As adults, we face conflicts everyday. Life is complicated and a fact of life is that nothing goes our way at all times. There will be conflicts. Sometimes, the conflicts are personal, internal conflicts, and sometimes, conflicts involve another person, interpersonal conflicts.
Interpersonal conflicts are those disagreements between ourselves and others. Disagreements naturally occur in human relationships and should be expected in life. It is the resolution of these types of conflicts that demonstrate empathy, anger management and coping skills.
Teaching your child to manage conflicts, knowingly or not, is done every day. They learn from us. What we do to cope with conflict is something we teach to our children. If you want to teach your child the ‘rules of engagement’, then remain mindful of how you manage conflict.
Unwittingly, parents can give dual messages to children. You say one thing, but do another. You tell your child to have empathy, listen to the other person’s point of view, even when they don’t agree with it. But, in your adult life, you yell, curse, throw things, hit people, and show disrespect. That is what you are teaching your child. Yet, when your child goes to school and you find out that he or she has been cursing or fighting, you seem surprised. You say,” That’s not my child.” and “I don’t know where he got that from.”
“I teach my child better than that.” You may blame his or her friends, and call them bad influences. The biggest influence in your child’s life is you, and there’s nothing you can do about that. It’s a fact. What you can do is practice what you preach, and practice with your child. You may notice that these tips mimic principles of restorative justice.
The first thing you want to do when helping your teen manage and resolve conflicts is to get the youth who are in conflict together in the same setting. Agree to work together to find peaceful solutions. Set ground rules, like no name-calling, yelling, blaming and most importantly, no interrupting.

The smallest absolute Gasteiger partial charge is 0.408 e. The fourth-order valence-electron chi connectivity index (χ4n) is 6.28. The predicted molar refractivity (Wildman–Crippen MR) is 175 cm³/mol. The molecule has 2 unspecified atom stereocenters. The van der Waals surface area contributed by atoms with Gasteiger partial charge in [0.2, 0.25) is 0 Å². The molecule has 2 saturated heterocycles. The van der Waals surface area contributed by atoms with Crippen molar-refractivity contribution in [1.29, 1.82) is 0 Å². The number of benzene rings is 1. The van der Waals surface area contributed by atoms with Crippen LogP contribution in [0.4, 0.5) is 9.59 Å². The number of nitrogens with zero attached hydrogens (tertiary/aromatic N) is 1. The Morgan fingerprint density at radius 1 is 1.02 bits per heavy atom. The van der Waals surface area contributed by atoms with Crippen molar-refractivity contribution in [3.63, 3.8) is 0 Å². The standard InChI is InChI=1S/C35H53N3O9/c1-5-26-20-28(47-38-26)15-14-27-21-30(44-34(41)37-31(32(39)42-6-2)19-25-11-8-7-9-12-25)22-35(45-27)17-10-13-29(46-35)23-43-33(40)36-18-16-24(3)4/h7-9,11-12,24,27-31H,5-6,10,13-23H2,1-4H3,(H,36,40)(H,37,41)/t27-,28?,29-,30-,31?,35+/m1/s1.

Gather the perspectives. Have each person describe the dispute in their own words, from their perspective. Remind them that there is no interrupting one another. They must listen closely to what the other says they want and why they want it. Encourage them to ask clarifying questions so that they have full understanding of what the other wants.
If a fight broke out because one of them bumped into the other in the hallways at school, then an apology is forthcoming. The feelings expressed by the one who was bumped may indicate that there is a need for feeling respected. That may be the key to resolution.
Find common interests. You want to establish which facts both agree on and determine why different issues are important to each. This can be as simple as a mutual desire to resolve the problem without violence and a shared desire to ‘save face’.
Create options. Take time for each to brainstorm alternative solutions. Create a list of options without judging them immediately. You want them to think each through thoroughly and possibly come up with a win-win solution that everyone is satisfied.
After a number of options have been presented, have each teen discuss his or her feelings about the proposed solutions. They learn to negotiate and compromise in order to reach a mutually acceptable conclusion. Remember to point out that it can sometimes be OK to agree to disagree. The bottom line is that they were each heard.
Create an agreement. They may want to write down their agreement and then you can periodically follow up to see how it is working. These types of exercises are lessons that your teen may take out into the world at large and helps inform future actions and interactions with others.
Your teen may learn that conflicts can’t always be avoided in life, but also that violence does not need to be the go-to means of resolving conflicts or disagreements. In fact, conflicts can be a positive in their lives, because it challenges their coping skills, be introspective and grows empathy. Conflicts can help strengthen relationships if resolved peacefully and can build greater understanding-compassion.
If you resolve your own conflicts in similar fashion, it becomes easier for your teen to do the same. They do take their lead from you. If this means that these are skills you need to work on, then please do so. Many parents do not like to ‘argue’ with their significant other in front of their child. It’s not the disagreeing that you wish to shield your child from; it’s the resolution, coping, anger management and the unhealthy ways you resolve them that it is best your child should not see.
When you resolve your own conflicts positively, it is a good thing that your child witnesses the process and the outcome. You demonstrate that conflicts are to be expected, and show them how to resolve them respectfully. So when or if you are called to school for fighting, you can rest assured that your teen was being assertive, and not aggressively active in conflicts…. at least 9 out of 10 times. Nobody’s perfect.